Shia LaBeouf Isn’t a Very Good Plagiarist, Says the Plagiarist He’s Been Plagiarizing

MoMA poet laureate Kenneth Goldsmith: "If he were in my class, he would have gotten a very bad grade."

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Andreas Rentz / Getty Images

In late January, Shia LaBeouf tweeted to his 132,000 followers that his recent so-erratic-it’s-no-longer-erratic behavior and repeated acts of plagiarism were actually all part of a piece of performance art: A commentary on “social media absurdity” and copyright in the digital age. He named three muses in this artistic undertakingTraining Day screenwriter David Ayer, MOMA poet laureate Kenneth Goldsmith and meta-modernist artist Luke Turner.

While the three men — each heavyweights in different artistic arenas, each with a very different relationship with LaBeouf — didn’t immediately speak up, they’ve now all acknowledged their role in the young actor’s social experiment. As it turns out, though, they don’t all agree about whether he’s gotten it right.

“While filming Fury, Shia and I had many in depth discussions about art theory, performance and social media as a performance medium,” Ayer told TIME in a statement. “Shia is a committed, brilliant and fearless artist and will bring that commitment to anything he does. Shia is on a creative journey right now, and I am sure he is pleased with the conversations it is causing.”

Kenneth Goldsmith, on the other hand, has never met or been contacted by LaBeouf — and he thinks the “creative journey” Ayer described leaves something to be desired.

Goldsmith told TIME that he had never heard of LaBeouf until the actor started quoting the poet extensively on the web, claiming the words as his own. While these acts of plagiarism caused some victims like Daniel Clowes to consider legal action, Goldsmith wasn’t among them: “I thought it was great,” he said. “You know, that’s what I do.”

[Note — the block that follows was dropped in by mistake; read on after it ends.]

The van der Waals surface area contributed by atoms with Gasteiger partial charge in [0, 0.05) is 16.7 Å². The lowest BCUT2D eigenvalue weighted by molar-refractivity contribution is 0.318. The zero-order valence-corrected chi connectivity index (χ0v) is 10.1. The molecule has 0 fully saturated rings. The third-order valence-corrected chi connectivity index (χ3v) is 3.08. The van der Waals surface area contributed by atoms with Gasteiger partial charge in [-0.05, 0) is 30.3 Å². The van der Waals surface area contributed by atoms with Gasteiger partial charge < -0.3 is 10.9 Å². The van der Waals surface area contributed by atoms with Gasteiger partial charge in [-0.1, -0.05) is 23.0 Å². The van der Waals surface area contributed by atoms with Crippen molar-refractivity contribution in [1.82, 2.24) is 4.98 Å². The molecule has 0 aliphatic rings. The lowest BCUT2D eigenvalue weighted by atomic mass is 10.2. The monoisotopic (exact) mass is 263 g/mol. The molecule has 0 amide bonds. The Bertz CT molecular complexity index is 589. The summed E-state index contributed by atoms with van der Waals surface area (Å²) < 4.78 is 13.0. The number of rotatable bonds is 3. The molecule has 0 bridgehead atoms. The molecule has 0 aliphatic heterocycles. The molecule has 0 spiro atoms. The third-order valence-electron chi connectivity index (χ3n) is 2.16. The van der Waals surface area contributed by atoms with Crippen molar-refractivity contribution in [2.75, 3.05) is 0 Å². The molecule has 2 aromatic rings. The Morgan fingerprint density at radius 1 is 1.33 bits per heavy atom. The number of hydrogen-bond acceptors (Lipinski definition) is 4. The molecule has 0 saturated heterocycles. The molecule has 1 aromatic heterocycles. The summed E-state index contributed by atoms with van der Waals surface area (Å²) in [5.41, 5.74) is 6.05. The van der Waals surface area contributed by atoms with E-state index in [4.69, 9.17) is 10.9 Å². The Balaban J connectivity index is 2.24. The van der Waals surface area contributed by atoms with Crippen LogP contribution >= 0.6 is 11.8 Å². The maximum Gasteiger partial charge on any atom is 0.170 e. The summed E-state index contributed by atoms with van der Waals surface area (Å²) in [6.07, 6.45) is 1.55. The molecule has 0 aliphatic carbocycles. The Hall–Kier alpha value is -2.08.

Normalizing plagiarism is Goldsmith’s bread and butter. He’s written a book about the subject and discussed it on the Colbert Report, in his classroom at the University of Pennsylvania, and even at the White House. “In my class, my students get marked down for originality,” he said. “They must plagiarize well and convincingly, and I don’t think [LaBeouf] has done that so far. Quite frankly, that’s why people have been so angry with him. Had he been a better plagiarizer, a smarter plagiarizer, people actually would have been admiring of his action rather than scornful.”

“It’s hard to do this stuff well, ” Goldsmith continued. “You can’t just start cutting and pasting randomly and think that people are going to be convinced by it. If he were in my class, he would have gotten a very bad grade.”

At least LaBeouf can find solace in the fact that he’s getting an A for effort. Goldsmith, who “love[s] the idea that we are collaborators without ever collaborating,” appreciates LaBeouf’s work to bring the discussion of copyright into Hollywood — especially since, as he explains, “plagiarists like Richard Prince and Jef Koons make millions of dollars recreating other people’s work. In every other world, it is a legitimate strategy.”

Meanwhile, LaBeouf and his third (and probably closest) collaborator Luke Turner have literally brought the plagiarism conversation right into Hollywood by setting up a performance art installation called #IAMSORRY in a Los Angeles gallery.

Visitors are asked to pick up one of an assortment of objects (including a bullwhip and a pink ukelele), and then step behind a black curtain. They then have the opportunity to interact with both the object and a seated LaBeouf, who wears a suit and paper bag reading, “I am not famous anymore,” over his head. Some have read LaBeouf mean tweets written on small pieces of paper; still others have held his hand as the actor weeps. 

While Turner didn’t comment about the nature of their relationship, he did email over a press release for the event which read, “Shia LaBeouf is sorry. Sincerely sorry.”

Goldsmith offered us further insight into the apologizing: “Normally when these kind of scandals break what we see is a James Frey — people go out and apologize and he’s shamed and everybody’s shamed… [LaBeouf] plagiarized and instead of apologizing, he decided to tap into the vast body of strategies that have been developed really over the last hundred years, and used that as a defense instead of a typical apology.”

Here’s the good news: If LaBeouf hears the news that he’s disappointed his hero, all he has to do is what comes most naturally to him — apologize.